I wanted to stay and see Sigiriya, but I also didn’t want to miss Asteroid back at the Black Heart, so I decided to compromise. I stayed for the first couple Sigiriya songs before heading out to the other venue. Worth noting that along with Ancestors, Sons of Alpha Centauri, Karma to Burn and Rotor were on the main stage at the Underworld tonight, but I didn’t make it there at all. Tomorrow I will to catch Roadsaw, Sungrazer, etc., but not tonight. Anyway, Sigiriya‘s Return to Earth wasn’t exactly fresh on my mind — that is, it’s been a minute since I last put it on — but the songs came right back, whether it was “The Mountain Goat” or “Whiskey Song,” and the grooves were mighty. They were killing it, hands down, but I had to head out to catch Asteroid, so I departed a few songs into their set and made back for the Black Heart, my own black heart heavy in my hands at having split out on what I knew was some righteous rock.
There was, however, no debating it. I had to see Asteroid. Not seeing Asteroid simply would not do. It brought the day full-circle to be back at the Black Heart, and I topped off what was already a several-hours-long buzz with one last Camden Town Lager and waited for the Swedish trio to take the stage. Outside, the dudes from Black Pyramid were getting ready to head across the street to catch Karma to Burn, and I knew that would be awesome, but hell, I’d come too far to miss it now. Asteroid took the stage promptly and kicked into what seemed like an hour-long jam. It’s interesting now that I’ve seen both bands to realize how much they have in common tonally with Graveyard, but they’re on their own trip. “Time” knocked me out, and “Disappear” was more than a treat. They wound up doing about half of “Dr. Smoke” from the first album as a semi-encore, the crowd singing along to the riff with hands held high. I was in the back by then, my feet beginning to feel those new-sneaker blisters taking hold, but I stayed until they were finished, and — I can’t think of another way to put it — they were awesome, guitarist Robin Hirse and barefoot bassist Johannes Nilsson splitting vocal duties with ease and capturing the organic sounds of their albums (the second one is reviewed here) with what seemed like no trouble at all.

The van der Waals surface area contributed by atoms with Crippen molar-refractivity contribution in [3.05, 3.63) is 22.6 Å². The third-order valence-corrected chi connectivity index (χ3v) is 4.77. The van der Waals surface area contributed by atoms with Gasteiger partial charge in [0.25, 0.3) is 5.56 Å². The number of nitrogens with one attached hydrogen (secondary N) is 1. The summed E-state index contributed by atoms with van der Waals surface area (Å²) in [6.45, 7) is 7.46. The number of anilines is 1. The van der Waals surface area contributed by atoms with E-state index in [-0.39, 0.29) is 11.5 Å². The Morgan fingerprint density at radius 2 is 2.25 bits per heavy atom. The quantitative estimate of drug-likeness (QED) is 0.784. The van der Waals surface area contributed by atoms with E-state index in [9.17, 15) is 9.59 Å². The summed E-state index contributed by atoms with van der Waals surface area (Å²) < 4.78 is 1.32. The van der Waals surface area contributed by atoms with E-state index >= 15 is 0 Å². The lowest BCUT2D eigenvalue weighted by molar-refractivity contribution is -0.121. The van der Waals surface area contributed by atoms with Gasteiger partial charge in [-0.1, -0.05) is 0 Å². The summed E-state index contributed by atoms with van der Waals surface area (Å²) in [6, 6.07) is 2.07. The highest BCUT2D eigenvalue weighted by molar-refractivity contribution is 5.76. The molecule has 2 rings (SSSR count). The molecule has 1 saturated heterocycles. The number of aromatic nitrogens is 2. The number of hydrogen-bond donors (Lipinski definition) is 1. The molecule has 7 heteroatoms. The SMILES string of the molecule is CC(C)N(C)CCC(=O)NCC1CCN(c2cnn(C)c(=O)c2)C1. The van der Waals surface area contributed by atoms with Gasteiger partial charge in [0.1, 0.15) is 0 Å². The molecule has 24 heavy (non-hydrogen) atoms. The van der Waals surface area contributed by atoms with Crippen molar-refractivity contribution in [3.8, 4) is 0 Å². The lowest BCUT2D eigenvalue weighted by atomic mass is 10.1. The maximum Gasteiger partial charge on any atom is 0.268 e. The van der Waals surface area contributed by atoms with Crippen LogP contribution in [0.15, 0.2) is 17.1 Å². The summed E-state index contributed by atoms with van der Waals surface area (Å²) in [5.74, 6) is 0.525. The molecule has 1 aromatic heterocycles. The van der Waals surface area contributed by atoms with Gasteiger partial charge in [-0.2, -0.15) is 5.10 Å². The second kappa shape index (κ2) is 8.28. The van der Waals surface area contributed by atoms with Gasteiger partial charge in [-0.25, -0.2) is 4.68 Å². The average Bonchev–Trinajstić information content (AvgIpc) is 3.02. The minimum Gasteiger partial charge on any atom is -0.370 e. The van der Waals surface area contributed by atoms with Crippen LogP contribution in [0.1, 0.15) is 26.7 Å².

I made my way back to the hotel as quickly as I could when they were done, hoping perhaps to catch an open coffee/sandwich shop along the Parkway here in Camden Town, alas, to no avail. Some spicy ramen noodles, a bag of salt and pepper chips and, finally, another protein bar served as dinner to cap a long day of music and drink. Tomorrow I’ll wake up and likely do it all again, though hopefully having some time in the morning to go CD shopping before Desertfest kicks up its sands again. I’ve got my wristband. My earplugs. My Advil. I’m ready for whatever comes.
Just a friendly reminder that some of what I’m most looking forward to seeing at Desertfest in London isn’t just happening there — that Stone Axe, Stubb and Trippy Wicked and the Cosmic Children of the Knight are hitting the road for nine days solid of shows together in the UK and Europe. I didn’t have the heart to ask them if they needed a merch beardo, but anyway, if you’re in that part of the world, consider this your official recommendation to show up at the following:
First up in the new releases feature is Stone Axe Captured Live! Roadburn Festival 2011. This release will be available on CD/LP. The LP has nine blistering tracks from our set at the Roadburn festival in Holland, April 16, 2011. The CD has four extra tracks. The set has a good mix of Stone Axe classics and songs that we rarely play live. Get it from Ripple Music.
Next up is the Stone Axe II deluxe 2CD set. Ripple Music has released the second installment of the Stone Axe reissue series. Unlike the two-disc Stone Axe I reissue from last year this is a 2CD set rather than a CD/DVD combo. For disc 2 of the set, I compiled everything that has only been available on vinyl up to this point, including our contribution to the Stone Axe/Wight split 12″. It’s 60+ minutes of virtually unheard material. It’s like having a new Stone Axe record.